A pack of ultra-hot shows, combined with the rising prominence and price tags of premium seats, will push the Broadway box office to a new calendar-year record of more than $1.6 billion in 2017.

As sky-high demand for shows like “Hamilton,” “Springsteen on Broadway,” “Hello, Dolly!” and “Dear Evan Hansen” prompts producers to dial up prices on premiums to new heights (with premium tickets for “Hamilton” hitting a record $1,150 this week), Broadway’s blockbuster business has exploded fast enough to induce whiplash. Just last year, the Street’s biggest successes barely topped $100 million apiece in a single 52-week frame; in 2017, “Hamilton” has raked in a whopping $154 million.

Technically, there’s still one more week to go in 2017, which Broadway bookkeepers will count as a 53-week calendar year rather than the usual 52. (The deviation is periodically necessary to line up 365-day years with 52 week-long sales windows that are measured Monday through Sunday.) But with 52 of 2017’s 53 weeks under Broadway’s belt — and the current week poised to be the biggest of the year, thanks to the annual Christmas-New Year’s boom — there’s more than enough data to get a good idea of where the year will end.

For the 52-week frame that finished Dec. 24, Broadway’s cumulative sales rang in at $1.59 billion, with the current week poised to add more than $50 million on top of that. (Last year’s holiday-week tally came within spitting distance of $50 million, and will easily break that record this year.)

As “Hamilton” surpasses $150 million for 2017, “The Lion King” ($107 million) and “Wicked” ($94 million), two of the Street’s most enduring successes, will also land spots on the upper tiers of a Top 10 that’s set to include “Hello, Dolly!” ($83 million), “Aladdin” ($79,564,244), and “Dear Evan Hansen” ($75,014,496), as well as spring sleeper “Come From Away” ($53 million). (All figures are almost but not quite complete, with tallies from the still-unfinished current week still to be added.)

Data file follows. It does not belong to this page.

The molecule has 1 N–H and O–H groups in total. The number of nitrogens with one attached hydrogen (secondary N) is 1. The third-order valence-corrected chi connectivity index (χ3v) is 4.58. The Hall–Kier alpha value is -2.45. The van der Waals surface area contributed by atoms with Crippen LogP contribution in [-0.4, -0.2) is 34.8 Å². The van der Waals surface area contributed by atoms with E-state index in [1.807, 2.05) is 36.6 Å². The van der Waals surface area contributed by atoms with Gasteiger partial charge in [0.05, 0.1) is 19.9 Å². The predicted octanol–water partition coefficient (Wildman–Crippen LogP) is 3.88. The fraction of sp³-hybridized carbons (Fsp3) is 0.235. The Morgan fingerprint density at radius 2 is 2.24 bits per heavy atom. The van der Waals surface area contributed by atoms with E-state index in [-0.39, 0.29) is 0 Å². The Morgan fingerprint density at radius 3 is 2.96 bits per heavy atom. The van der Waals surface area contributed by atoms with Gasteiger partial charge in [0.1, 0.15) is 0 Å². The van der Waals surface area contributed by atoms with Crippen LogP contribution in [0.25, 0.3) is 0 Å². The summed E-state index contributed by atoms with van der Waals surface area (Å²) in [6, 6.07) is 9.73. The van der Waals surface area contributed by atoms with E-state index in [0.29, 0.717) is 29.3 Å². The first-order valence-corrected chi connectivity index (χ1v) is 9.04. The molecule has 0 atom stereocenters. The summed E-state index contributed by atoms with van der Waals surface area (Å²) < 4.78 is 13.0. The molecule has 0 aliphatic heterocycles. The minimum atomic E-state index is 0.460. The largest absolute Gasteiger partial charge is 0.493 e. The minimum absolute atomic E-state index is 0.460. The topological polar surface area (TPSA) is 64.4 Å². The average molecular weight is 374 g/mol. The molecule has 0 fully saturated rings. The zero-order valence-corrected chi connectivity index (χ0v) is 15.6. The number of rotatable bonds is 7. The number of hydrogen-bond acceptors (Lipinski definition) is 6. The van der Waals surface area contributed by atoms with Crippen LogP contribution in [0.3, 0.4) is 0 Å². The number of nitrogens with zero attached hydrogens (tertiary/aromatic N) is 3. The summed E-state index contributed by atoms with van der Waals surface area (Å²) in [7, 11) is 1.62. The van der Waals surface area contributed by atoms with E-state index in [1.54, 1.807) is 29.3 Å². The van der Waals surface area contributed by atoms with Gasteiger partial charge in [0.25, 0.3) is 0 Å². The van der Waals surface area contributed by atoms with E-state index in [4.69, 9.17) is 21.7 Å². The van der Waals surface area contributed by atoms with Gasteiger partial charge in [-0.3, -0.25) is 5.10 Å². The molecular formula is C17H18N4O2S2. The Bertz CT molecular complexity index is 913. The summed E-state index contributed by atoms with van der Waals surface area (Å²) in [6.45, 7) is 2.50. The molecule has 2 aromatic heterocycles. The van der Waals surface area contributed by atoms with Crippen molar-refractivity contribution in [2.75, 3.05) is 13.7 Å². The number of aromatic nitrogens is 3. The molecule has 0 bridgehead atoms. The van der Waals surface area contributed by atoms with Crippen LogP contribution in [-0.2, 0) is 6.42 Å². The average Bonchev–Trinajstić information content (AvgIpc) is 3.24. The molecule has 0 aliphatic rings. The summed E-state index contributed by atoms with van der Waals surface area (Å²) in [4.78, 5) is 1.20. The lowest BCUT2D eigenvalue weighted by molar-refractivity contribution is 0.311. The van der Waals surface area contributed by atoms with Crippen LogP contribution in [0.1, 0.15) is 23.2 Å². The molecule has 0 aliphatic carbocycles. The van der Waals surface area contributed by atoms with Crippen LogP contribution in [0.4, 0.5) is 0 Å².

There were plenty of stars on the boards, but no box office giants along the lines of Denzel Washington (lined up for this spring in “The Iceman Cometh”), so the top-selling playing of 2017 was the little comedy that could, “The Play That Goes Wrong” ($15.6 million), which opened in April and has sold modestly but steadily ever since. The limited runs of Kevin Kline headliner “Present Laughter” ($12.4 million) and “Oslo” ($10.9 million), both Tony winners, also made marks.

One of Broadway’s biggest sellers, “Springsteen on Broadway,” opened in October and has so far pulled in a huge $26 million from just 55 performances. Thanks to a top ticket of $850, the average price paid for a seat to the show now stands at $496, with “Hamilton” ($275), “Hello, Dolly!” ($187), and “Dear Evan Hansen” ($180) also among the spendiest on the Street.

From one perspective, the rapid rise of Broadway’s grosses just represents an official, on-the-books record of earnings that would otherwise be going to the secondary market, without the premium pricing that gives resellers some competition. But as premium price tags spiral higher and higher, many in the industry worry that the theater business is in danger of pricing itself out of the reach of all but the wealthiest consumers.

Broadway’s 2017 calendar year ends Sunday, Dec. 31, with holiday-week tallies due to be tabulated and released Jan. 2.